The following data is extracted from Reminiscent History Of The Ozark Region, pub. Goodspeed Brothers, Publishers, Chicago 1894.
WILLIAM HEMBREE. This well-known business man and successful farmer of James Township, Stone County, Missouri, is a product of the Hoosier State, born in Dubois County, March 9, 1836, to the union of John and Maggie Hembree. The father was born in Knox County, Tennessee, and when a young man went to Indiana, was married in Dubois County, and when our subject was six or ten years of age the family came by horse and ox teams to what is now Taney County, Missouri, locating on Bull Creek, where Mr. Hembree improved a farm. Later he moved to White River in Stone County, and still later, farther up White River, where he made his home until the war broke out. He then removed to a point near Buffalo, in Dallas County, and resided there until peace was declared, when he returned to Stone County, locating just below Galena, where he died soon after. He was a lifelong and successful farmer, and was one of the pioneers of the upper White River country. He was a militiaman during the war, a man whose upright, honorable career commended him to all. His father, Drew Hembree, also came to Taney County and there died when our subject was a boy. He was probably born in Tennessee and was a farmer by occupation. The mother of our subject died in Dallas County during the war. Previous to her marriage to Mr. Hembree, she had married a Mr. Butler, by whom she had three children; John, David and James. Her second union resulted in the birth of seven children as follows: Simeon, who went to California at an early day, of whom nothing further is known; Susannah, who died when young; Richard, died during the war; William, our subject; Rachel, widow of Benjamin Pinkley who died in Stone County, resides in that county; Lewis, died in Colorado, and Benjamin is now living in Dallas County. After having been reared to the arduous duties of the farm and receiving his education in the common schools, our subject, at the age of eighteen, branched out to fight life's battles for himself. He was married at about that age to Miss Seat, who died in Stone County before the war, leaving two children, Simeon and Mary, both now deceased. Mr. Hembree selected his second wife in the person of Miss Nancy Ann Jones, daughter of Carr Jones, and their marriage took place before the war. Mr. Carr Jones came from Clay County, Indiana, and settled in what is now Stone County at an early day. He was a farmer. Mrs. Hembree was born in Indiana, and by her union to Mr. Hembree became the mother of eleven children: Margaret Jane, the wife of William Huddleston, is now deceased; William Allen; Cynthia Ann, deceased; Mary, wife of William Little of Stone County; Laura Belle; Nancy A., deceased; John, deceased; Hezekiah, deceased; Ada, deceased; Rosa, who is living. On August 26, 1862, Mr. Hembree enlisted in Company G, First Arkansas Cavalry, operating in northwest Arkansas, and fought at Newtonia, Fayetteville, Springfield, and was in many skirmishes until September, 1865, when he was discharged at Van Buren, Arkansas He then returned to his family in Dallas County, Missouri, and about two years later came to White River, where he improved a farm and lived for a number of years. After this he lived on Indian Creek for a few years and, about 1890, he came to his present farm of 196 acres, one mile from the river. For three years he has also been engaged in general merchandising and is a wide-awake, thorough-going business man. He is a member of Galena Post No. 223, G. A. R. He suffered many hardships during the war and is a pensioner. His family was harrassed and driven almost to desperation, while living in Stone County, previous to Mr. Hembree's enlistment, and fled for safety to Dallas County.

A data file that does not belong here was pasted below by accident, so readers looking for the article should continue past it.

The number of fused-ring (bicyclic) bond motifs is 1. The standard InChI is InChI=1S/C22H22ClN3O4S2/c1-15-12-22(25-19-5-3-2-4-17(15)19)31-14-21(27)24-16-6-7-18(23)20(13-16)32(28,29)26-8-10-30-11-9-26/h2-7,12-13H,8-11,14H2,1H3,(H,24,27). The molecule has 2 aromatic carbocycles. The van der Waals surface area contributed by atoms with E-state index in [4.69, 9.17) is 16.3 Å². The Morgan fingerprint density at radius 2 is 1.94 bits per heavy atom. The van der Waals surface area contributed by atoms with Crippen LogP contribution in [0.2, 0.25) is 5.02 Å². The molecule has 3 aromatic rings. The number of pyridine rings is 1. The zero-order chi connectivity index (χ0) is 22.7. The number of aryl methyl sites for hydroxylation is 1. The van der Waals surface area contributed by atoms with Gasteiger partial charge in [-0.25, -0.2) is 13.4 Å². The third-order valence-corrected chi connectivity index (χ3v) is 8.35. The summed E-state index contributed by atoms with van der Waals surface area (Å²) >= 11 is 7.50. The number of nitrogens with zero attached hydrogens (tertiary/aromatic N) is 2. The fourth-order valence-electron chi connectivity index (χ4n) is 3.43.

Source: Reminiscent History Of The Ozark Region, pub. Goodspeed Brothers, Publishers, Chicago 1894